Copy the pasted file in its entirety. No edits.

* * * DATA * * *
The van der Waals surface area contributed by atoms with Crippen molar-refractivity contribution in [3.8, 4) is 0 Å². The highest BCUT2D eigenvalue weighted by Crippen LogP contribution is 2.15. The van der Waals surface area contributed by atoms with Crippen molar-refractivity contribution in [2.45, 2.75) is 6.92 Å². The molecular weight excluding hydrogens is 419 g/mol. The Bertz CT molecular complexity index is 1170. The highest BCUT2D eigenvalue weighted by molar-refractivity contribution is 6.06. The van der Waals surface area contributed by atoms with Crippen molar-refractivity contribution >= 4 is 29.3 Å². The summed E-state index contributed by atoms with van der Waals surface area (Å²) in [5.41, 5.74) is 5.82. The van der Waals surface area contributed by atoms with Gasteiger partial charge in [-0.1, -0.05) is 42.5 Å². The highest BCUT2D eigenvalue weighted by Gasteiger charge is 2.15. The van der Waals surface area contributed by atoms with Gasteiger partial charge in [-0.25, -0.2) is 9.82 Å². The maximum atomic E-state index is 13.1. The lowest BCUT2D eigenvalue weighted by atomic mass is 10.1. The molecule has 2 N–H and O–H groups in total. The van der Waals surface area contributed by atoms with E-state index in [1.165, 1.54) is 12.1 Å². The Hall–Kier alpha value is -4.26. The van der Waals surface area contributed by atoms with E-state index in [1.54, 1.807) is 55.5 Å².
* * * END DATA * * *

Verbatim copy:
The van der Waals surface area contributed by atoms with Crippen molar-refractivity contribution in [3.8, 4) is 0 Å². The highest BCUT2D eigenvalue weighted by Crippen LogP contribution is 2.15. The van der Waals surface area contributed by atoms with Crippen molar-refractivity contribution in [2.45, 2.75) is 6.92 Å². The molecular weight excluding hydrogens is 419 g/mol. The Bertz CT molecular complexity index is 1170. The highest BCUT2D eigenvalue weighted by molar-refractivity contribution is 6.06. The van der Waals surface area contributed by atoms with Crippen molar-refractivity contribution >= 4 is 29.3 Å². The summed E-state index contributed by atoms with van der Waals surface area (Å²) in [5.41, 5.74) is 5.82. The van der Waals surface area contributed by atoms with Gasteiger partial charge in [-0.1, -0.05) is 42.5 Å². The highest BCUT2D eigenvalue weighted by Gasteiger charge is 2.15. The van der Waals surface area contributed by atoms with Gasteiger partial charge in [-0.25, -0.2) is 9.82 Å². The maximum atomic E-state index is 13.1. The lowest BCUT2D eigenvalue weighted by atomic mass is 10.1. The molecule has 2 N–H and O–H groups in total. The van der Waals surface area contributed by atoms with E-state index in [1.165, 1.54) is 12.1 Å². The Hall–Kier alpha value is -4.26. The van der Waals surface area contributed by atoms with E-state index in [1.54, 1.807) is 55.5 Å².